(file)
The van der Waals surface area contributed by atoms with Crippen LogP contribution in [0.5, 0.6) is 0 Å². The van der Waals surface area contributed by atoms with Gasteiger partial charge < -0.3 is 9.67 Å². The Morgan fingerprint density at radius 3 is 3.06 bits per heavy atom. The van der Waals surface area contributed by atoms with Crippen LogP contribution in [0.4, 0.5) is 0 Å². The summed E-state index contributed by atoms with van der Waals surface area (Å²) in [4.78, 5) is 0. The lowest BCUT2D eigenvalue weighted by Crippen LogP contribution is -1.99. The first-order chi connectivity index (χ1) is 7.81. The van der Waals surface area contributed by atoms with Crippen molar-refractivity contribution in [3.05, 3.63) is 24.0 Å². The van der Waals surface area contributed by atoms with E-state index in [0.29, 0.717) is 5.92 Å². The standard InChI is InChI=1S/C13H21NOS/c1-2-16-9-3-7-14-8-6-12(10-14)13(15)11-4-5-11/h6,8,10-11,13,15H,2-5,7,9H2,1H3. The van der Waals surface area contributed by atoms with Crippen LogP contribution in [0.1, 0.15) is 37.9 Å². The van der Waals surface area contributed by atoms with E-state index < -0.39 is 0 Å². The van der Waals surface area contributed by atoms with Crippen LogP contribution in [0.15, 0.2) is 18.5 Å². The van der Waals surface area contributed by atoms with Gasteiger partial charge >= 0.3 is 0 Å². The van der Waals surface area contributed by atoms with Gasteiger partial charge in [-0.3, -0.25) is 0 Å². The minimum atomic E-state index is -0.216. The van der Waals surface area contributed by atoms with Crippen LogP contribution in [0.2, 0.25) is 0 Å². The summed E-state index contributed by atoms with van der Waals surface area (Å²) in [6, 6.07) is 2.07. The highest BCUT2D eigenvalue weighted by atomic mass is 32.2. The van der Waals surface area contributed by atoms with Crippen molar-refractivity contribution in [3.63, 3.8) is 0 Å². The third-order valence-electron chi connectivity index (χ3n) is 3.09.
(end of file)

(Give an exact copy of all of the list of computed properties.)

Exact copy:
The van der Waals surface area contributed by atoms with Crippen LogP contribution in [0.5, 0.6) is 0 Å². The van der Waals surface area contributed by atoms with Gasteiger partial charge < -0.3 is 9.67 Å². The Morgan fingerprint density at radius 3 is 3.06 bits per heavy atom. The van der Waals surface area contributed by atoms with Crippen LogP contribution in [0.4, 0.5) is 0 Å². The summed E-state index contributed by atoms with van der Waals surface area (Å²) in [4.78, 5) is 0. The lowest BCUT2D eigenvalue weighted by Crippen LogP contribution is -1.99. The first-order chi connectivity index (χ1) is 7.81. The van der Waals surface area contributed by atoms with Crippen molar-refractivity contribution in [3.05, 3.63) is 24.0 Å². The van der Waals surface area contributed by atoms with E-state index in [0.29, 0.717) is 5.92 Å². The standard InChI is InChI=1S/C13H21NOS/c1-2-16-9-3-7-14-8-6-12(10-14)13(15)11-4-5-11/h6,8,10-11,13,15H,2-5,7,9H2,1H3. The van der Waals surface area contributed by atoms with Crippen LogP contribution in [0.1, 0.15) is 37.9 Å². The van der Waals surface area contributed by atoms with E-state index < -0.39 is 0 Å². The van der Waals surface area contributed by atoms with Crippen LogP contribution in [0.15, 0.2) is 18.5 Å². The van der Waals surface area contributed by atoms with Gasteiger partial charge >= 0.3 is 0 Å². The van der Waals surface area contributed by atoms with Gasteiger partial charge in [-0.3, -0.25) is 0 Å². The minimum atomic E-state index is -0.216. The van der Waals surface area contributed by atoms with Crippen LogP contribution in [0.2, 0.25) is 0 Å². The summed E-state index contributed by atoms with van der Waals surface area (Å²) in [6, 6.07) is 2.07. The highest BCUT2D eigenvalue weighted by atomic mass is 32.2. The van der Waals surface area contributed by atoms with Crippen molar-refractivity contribution in [3.63, 3.8) is 0 Å². The third-order valence-electron chi connectivity index (χ3n) is 3.09.